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See: assume, copy, feign, imitate, impersonate, mock, pose, simulate




to assume the identity of another person with intent to deceive.

TO PERSONATE, crim. law. The act of assuming the character of another without lawful authority, and, in such character, doing something to his prejudice, or to the prejudice of another, without his will or consent.
     2. The bare fact of personating another for the purpose of fraud, is no more than a cheat or misdemeanor at common law, and punishable as such. 2 East, P. C. 1010; 2 Russ. on Cr. 479.
     3. By the act of congress of the 30th April, 1790, s. 15, 1 Story's Laws U. S. 86, it is enacted, that "if any person shall acknowledge, or procure to be acknowledged in any court of the United States, any recognizance, bail or judgment, in the name or names of any other person or persons not privy or consenting to the same, every such person or persons, on conviction thereof, shall be fined not exceeding five thousand dollars, or be imprisoned not exceeding seven years, and whipped not exceeding thirty-nine stripes, Provided nevertheless. that this act shall not extend to the acknowledgment of any judgment or judgments by any attorney or attorneys, duly admitted, for any person or persons against whom any such judgment or judgments shall be bad or given." Vide, generally, 2 John. Cas. 293; 16 Vin. Ab. 336; Com. Dig. Action on the case for a deceit, A 3.

References in periodicals archive ?
Battifol assumes that individuals in costume personated these camels, whose riders were mounted 'on ne sait comment' (Le Louvre, 114).
Its three-pronged investigation considers the challenges facing the boy actor, who had to deal with the threat of a "cracked" or "squeaking" voice as he personated women on the early modern stage (chapter 1); Shakespeare's representations of the powers of women to exercise agency through the wielding of breath (chapter 2); and the representation of women as auditors in late Shakespeare (chapter 3).
After explaining that the situation "remained doubtful" he continues, "And therefore, we personated old Faringdon, not Fitz-Alwine, as the booke yet may be seene, to cut off all such contentious questions" (78-80).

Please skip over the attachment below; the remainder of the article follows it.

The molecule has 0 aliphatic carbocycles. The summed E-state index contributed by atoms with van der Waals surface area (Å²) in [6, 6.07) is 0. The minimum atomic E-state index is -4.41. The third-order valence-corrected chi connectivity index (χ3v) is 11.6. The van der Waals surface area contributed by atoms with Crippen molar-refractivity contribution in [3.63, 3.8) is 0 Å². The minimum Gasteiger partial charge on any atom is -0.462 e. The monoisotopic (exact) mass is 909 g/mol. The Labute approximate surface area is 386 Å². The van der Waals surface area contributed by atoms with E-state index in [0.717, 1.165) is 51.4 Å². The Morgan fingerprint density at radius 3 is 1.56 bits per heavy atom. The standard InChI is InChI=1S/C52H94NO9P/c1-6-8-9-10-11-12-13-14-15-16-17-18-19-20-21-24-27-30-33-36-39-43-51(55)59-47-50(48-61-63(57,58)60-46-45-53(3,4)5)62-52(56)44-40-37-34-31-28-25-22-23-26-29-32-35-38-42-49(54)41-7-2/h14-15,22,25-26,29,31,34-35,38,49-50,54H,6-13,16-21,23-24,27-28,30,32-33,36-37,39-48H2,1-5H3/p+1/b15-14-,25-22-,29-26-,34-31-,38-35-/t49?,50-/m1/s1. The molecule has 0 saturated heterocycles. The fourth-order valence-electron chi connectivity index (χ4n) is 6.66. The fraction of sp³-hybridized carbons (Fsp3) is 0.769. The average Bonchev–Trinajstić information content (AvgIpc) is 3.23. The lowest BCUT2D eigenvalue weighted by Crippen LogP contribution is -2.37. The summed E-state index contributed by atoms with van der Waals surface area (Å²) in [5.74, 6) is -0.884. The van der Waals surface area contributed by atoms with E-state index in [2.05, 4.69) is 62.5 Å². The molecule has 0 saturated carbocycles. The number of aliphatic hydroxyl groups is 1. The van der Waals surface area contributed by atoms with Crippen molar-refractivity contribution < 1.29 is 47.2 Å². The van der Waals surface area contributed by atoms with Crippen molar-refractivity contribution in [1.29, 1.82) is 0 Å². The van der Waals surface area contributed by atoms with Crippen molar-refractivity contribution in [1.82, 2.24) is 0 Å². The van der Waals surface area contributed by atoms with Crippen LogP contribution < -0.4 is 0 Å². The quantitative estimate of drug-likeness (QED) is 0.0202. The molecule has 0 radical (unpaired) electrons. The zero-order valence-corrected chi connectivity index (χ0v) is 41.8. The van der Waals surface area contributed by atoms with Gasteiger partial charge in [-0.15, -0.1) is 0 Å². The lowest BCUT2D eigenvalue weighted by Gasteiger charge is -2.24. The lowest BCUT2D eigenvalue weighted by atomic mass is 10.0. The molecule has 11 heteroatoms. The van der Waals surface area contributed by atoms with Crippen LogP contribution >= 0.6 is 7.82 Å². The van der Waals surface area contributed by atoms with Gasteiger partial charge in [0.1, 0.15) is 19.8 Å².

Othello, almost the master-work of the mastermind--a part, the study of which occupied, perhaps, years of the life of the elegant and classical Kemble; a part, which the fire and genius of Kean have, of late years, made his exclusive property; a part, which it has been considered a sort of theatrical treason for any one less distinguished than these two variously but highly gifted individuals to attempt; and this is to be personated in an English national theatre, by one whose pretensions rest upon the two grounds of his face being of a natural instead of an acquired tint, and of his having lived as a servant to a low-comedy actor.
A Game at Chess was interpreted as a satire of Anglo-Spanish relations in which political manoeuvring was allegorized as chess play and high-ranking Spaniards such as Don Diego Sarmiento de Acuna, Conde de Gondomar and ex-Ambassador of Spain, and Catholic clergymen such as Marc Antonio de Dominis, Archbishop of Spalato, were irreverently personated in the characters of the Black House.
Instead, his argument is that the sentiments represented by personated characters are associated with issues pertinent to their contemporary professional theater.
where the idea of theatrical performance is loosest and most metaphoric, is recorded as originating from Swift's A Tale of a Tub (1704): |the Elder Brutus only personated the Fool and Madman, for the Good of the Publick'.
56) As in Cleopatra's putdown of the boy players, in this moment the boy actress invites the audience to judge whether he has personated a woman so well that he can name the woman player and still gain applause.
Stages must submit to Scaffolds, and personated tragedies to real ones.
Shakespeare himself uses "personate" to mean "represent," but never in a specifically dramatic sense: in Twelfth Night ("he shall find himself most feelingly personated," 2.
Wall says, however, that the one thing in the riding which must not be forgotten was the "Egyptian Princess [Sabra, George's wife to be] personated by the prettiest girl in Stratford (where pretty girls were always found, and are still not few).
A typical theatrical passage, among the hundreds in the book, concerns Edmunds, or Father Weston, the leader of the Catholic exorcists: "The same Edmunds and his twelve holy disciples that have feigned a devil Tragedie, sorted it into acres and scenes, furnished it with hangings, set up a stage of forgerie, replenished it with personated actors, adorned it with fictitious devises, dreames, imaginations, and ridiculous wonders.